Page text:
City of Kiel: A capital for sailing | Study in Germany | DW | 14.03.2012
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Study in Germany

City of Kiel: A capital for sailing

Sailing, sailing and more sailing - that's what everyone associates with this city on the Baltic coast. In Germany's far north, the sea has a special significance for the locals, and the connection begins in childhood.

A large ship's masts are shown against cloudy skies

There's no hiding from wind and weather in Kiel in northern Germany

Learning to sail right after learning to swim - that's the aim in Kiel, whose residents believe that every child should learn to sail. Here, everything revolves around water. In the city center alone, there are 12 pleasure craft harbors. Sailing is the activity that matches Kiel perfectly. You feel the wind blowing all around you as soon as you arrive in this city, which attracts thousands of sailors from around the world every year. They come from around 50 countries to participate in the Kieler Woche, the largest sailing event in the world. It's therefore not surprising that Kiel has the reputation of being the sailing capital of the world.

The fjord that divides the city

"I can see the water from my room," says shipbuilding student Fabiana from Brazil. It might not be the Atlantic, but it's still nice. If you live in Kiel, you cannot avoid the water, because the Baltic Sea penetrates the city with a long, narrow inlet called the Kieler Foerde or Kiel Fjord. It divides the city into an east and west side. The west side is where the action is. This is where you'll find the city center, the main railway station, ferry terminals, town hall and shopping streets. Two out of three of the local universities are also located on the west side: Christian Albrecht University, the largest and oldest of the three, and the Muthesius Academy of Fine Arts and Design. The Kiel University of Applied Sciences is on the other side of the fjord.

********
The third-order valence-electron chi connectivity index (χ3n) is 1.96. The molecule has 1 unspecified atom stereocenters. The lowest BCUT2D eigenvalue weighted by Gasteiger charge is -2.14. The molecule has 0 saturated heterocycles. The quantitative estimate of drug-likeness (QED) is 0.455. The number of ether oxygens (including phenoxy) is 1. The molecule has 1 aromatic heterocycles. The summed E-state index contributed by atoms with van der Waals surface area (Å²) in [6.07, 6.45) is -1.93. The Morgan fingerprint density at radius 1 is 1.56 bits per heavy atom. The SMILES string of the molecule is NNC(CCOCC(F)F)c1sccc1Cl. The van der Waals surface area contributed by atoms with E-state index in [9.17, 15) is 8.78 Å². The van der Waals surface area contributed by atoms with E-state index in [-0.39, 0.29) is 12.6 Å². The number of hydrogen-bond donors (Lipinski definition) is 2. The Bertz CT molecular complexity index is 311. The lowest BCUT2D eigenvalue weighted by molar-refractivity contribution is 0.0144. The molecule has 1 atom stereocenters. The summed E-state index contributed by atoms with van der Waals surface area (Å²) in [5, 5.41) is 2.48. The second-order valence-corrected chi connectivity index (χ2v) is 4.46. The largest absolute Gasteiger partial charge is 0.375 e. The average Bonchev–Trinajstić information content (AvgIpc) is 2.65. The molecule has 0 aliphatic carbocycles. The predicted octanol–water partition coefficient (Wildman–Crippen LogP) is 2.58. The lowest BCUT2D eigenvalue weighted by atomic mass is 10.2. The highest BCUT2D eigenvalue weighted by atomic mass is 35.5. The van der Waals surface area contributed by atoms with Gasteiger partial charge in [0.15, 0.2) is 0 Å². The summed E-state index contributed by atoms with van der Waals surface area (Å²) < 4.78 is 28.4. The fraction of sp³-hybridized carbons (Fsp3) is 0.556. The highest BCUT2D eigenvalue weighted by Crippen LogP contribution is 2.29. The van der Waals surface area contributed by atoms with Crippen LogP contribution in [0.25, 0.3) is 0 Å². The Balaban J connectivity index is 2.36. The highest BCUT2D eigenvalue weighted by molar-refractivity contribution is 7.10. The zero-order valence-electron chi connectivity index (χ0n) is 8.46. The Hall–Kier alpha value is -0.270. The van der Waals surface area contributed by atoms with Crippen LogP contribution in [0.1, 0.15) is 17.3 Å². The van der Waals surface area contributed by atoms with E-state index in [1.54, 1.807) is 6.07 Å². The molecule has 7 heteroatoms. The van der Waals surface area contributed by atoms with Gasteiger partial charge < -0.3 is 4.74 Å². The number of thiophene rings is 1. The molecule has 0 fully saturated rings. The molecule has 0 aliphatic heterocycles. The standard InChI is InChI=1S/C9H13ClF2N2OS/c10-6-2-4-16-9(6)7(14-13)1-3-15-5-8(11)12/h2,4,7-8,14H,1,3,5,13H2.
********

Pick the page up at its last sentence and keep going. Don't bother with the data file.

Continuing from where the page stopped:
Ferries in the city center

At the end of the Kiel Fjord, you can see the big ships: the ferries to Scandinavia, which look like cruise liners. You can see them directly from Kaistrasse as they depart for Sweden and Norway. Every year, around 1.5 million people take advantage of these ferries, including many Scandinavians that come to Kiel to shop. Most of the foreign visitors are from Denmark, Sweden and Norway.

Just a small town

If Kiel didn't have the seaside, hardly any tourists would bother to come here, because it's the view of the port that gives this city its essence. As the capital of Schleswig-Holstein, Kiel, with its 230,000 residents, is more of a small town than a city.

Author: Janine Albrecht

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